Dacians and Sarmatians: Reliefs on Trajan’s Trophy at Adamclisi, Romania (early second century CE)

Citation with stable link: Philip A. Harland, 'Dacians and Sarmatians: Reliefs on Trajan’s Trophy at Adamclisi, Romania (early second century CE),' Ethnic Relations and Migration in the Ancient World, last modified March 16, 2023, http://philipharland.com/Blog/?p=7575.

Photo by Cristian Chirita

Information and descriptions: These are from a larger series of fifty-two surviving metopes set up in Dacia (modern Adamclisi in Romania) as part of the so-called “Tropaeum Traiani” or “Trajanic Trophy” in connection with the subjugation of the Dacian kingdom (whose capital was Sarmizegetusa Regia, now in modern Transylvania, Romania). The dedicatory inscription to Mars Ultor identifies Trajan as the focus and the fragmentary closing may or may not refer to victory over Dacians and Sarmatians ([victo exerc]itu D[acorum] | [? – – – – et Sarmata]rum). The metopes provided here depict: a Sarmatian or Dacian family riding in a wagon (metope 9); a Roman soldier fighting a kneeling Dacian with another fallen Dacian behind (metope 20); a Roman soldier pursuing a Dacian archer in a forest with a dead Dacian below (metope 31); and, a Sarmatian or Dacian prisoner of war. The final photo is of the 1978 archeological reconstruction of the entire monument.

The Roman province of Dacia was formed, following the wars, in 106 CE.

Comments: Like the so-called “Column of Trajan” in Rome, this monument was set up to advertise the emperor’s subjugation of the Dacian kingdom (which would have involved a variety of peoples), but in the conquered territory. Northern peoples are prominent in many of the pieces. Various scenes depict clashes between Roman legionaries and fighters among northern peoples, particularly Dacians but perhaps also Sarmatians or other peoples. The depiction of the defeated peoples in the metopes follows a similar pattern to the depiction of northern peoples elsewhere, who are often pictured with thick hair and significant beards. Also somewhat common options for depicting clothing of northerners are the baggy trousers (of the kneeling combatant) and cloak (of the prisoner). The main thing is they need to look different from Romans.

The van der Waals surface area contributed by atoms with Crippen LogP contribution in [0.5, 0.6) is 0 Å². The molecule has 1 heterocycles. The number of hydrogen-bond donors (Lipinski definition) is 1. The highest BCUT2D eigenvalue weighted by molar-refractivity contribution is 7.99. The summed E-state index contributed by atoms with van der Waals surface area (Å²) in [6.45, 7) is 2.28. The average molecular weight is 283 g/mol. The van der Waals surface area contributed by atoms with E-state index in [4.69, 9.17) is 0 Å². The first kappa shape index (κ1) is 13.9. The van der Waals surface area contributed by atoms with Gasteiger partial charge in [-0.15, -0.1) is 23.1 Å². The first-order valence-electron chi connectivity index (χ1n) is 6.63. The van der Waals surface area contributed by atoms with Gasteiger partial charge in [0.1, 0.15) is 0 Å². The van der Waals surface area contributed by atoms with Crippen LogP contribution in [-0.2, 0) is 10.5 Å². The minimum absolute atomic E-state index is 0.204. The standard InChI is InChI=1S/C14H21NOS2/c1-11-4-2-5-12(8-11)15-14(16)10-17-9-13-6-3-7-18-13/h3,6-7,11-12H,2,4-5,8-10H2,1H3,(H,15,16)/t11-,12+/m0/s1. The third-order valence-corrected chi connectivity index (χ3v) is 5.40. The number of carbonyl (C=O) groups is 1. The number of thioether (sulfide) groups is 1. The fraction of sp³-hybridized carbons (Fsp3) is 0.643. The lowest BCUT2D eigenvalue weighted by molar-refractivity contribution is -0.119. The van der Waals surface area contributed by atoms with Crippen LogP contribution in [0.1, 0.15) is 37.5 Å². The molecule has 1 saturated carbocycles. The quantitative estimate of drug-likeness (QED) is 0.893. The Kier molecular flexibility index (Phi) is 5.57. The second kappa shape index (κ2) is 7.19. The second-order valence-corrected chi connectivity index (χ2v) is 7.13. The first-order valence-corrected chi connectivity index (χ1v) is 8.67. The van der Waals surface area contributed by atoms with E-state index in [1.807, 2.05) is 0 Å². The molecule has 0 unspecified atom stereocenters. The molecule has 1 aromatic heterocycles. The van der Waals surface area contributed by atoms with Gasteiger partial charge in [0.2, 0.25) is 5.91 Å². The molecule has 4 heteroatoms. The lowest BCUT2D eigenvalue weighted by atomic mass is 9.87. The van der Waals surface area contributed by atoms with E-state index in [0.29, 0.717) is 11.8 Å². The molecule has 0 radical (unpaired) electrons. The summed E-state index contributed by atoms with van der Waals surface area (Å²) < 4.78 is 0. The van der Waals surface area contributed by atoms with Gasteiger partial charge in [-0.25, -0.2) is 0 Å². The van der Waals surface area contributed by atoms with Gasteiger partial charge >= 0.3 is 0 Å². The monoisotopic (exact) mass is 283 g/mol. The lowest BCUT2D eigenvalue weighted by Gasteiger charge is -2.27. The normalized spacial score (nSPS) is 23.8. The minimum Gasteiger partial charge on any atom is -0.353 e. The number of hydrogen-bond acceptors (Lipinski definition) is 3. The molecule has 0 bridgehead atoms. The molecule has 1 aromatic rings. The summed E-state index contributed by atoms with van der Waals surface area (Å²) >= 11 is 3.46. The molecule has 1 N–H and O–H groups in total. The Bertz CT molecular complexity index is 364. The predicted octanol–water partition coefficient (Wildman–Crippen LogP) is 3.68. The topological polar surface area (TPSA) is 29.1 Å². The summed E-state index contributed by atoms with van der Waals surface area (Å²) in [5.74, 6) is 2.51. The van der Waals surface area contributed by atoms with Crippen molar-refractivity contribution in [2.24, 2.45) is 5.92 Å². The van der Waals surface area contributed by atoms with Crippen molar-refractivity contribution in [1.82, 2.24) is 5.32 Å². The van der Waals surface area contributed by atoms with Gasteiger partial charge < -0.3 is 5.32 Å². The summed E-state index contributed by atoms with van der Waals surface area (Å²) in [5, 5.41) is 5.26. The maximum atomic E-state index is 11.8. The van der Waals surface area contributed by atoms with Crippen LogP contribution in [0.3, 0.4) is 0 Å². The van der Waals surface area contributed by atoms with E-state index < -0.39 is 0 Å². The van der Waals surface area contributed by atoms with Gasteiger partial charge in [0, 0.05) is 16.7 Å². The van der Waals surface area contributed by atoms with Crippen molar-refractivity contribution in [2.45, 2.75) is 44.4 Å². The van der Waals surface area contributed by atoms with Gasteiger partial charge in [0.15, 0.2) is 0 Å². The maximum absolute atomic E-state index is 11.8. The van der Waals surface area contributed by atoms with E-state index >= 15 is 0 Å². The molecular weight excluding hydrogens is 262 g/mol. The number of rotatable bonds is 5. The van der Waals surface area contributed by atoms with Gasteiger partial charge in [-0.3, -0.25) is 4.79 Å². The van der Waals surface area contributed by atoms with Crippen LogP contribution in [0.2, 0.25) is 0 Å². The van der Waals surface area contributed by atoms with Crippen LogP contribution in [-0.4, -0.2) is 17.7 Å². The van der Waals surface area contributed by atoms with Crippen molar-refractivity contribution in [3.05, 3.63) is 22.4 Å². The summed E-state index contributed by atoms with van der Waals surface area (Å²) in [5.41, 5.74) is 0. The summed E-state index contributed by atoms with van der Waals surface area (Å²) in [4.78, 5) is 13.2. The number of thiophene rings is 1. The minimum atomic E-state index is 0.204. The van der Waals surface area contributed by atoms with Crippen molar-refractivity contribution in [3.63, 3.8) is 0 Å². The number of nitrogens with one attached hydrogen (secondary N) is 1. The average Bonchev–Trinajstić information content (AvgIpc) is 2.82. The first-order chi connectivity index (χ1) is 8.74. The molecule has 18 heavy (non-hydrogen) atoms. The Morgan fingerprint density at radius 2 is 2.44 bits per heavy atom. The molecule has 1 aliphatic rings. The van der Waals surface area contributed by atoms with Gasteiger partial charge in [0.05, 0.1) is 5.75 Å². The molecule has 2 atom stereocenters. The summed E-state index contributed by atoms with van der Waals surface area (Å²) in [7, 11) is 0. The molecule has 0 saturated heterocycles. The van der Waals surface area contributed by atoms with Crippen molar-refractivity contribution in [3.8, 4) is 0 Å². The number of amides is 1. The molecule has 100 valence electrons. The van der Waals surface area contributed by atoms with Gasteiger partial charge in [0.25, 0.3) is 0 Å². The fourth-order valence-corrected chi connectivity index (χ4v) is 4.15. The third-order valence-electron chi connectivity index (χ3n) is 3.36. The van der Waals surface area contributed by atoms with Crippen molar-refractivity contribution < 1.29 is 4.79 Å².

Particularly noteworthy is the everyday depiction of a northern family in a wagon, which signals the nomadic lifestyle of some northerners, including the Sarmatians (sometimes enveloped within the etic category of “Scythians”) who may be in mind in this case.

Source: Photos by Cristian Chirita, except the final photo of the reconstruction by Bogdan Croitoru (all licensed under CC BY-SA 3.0).

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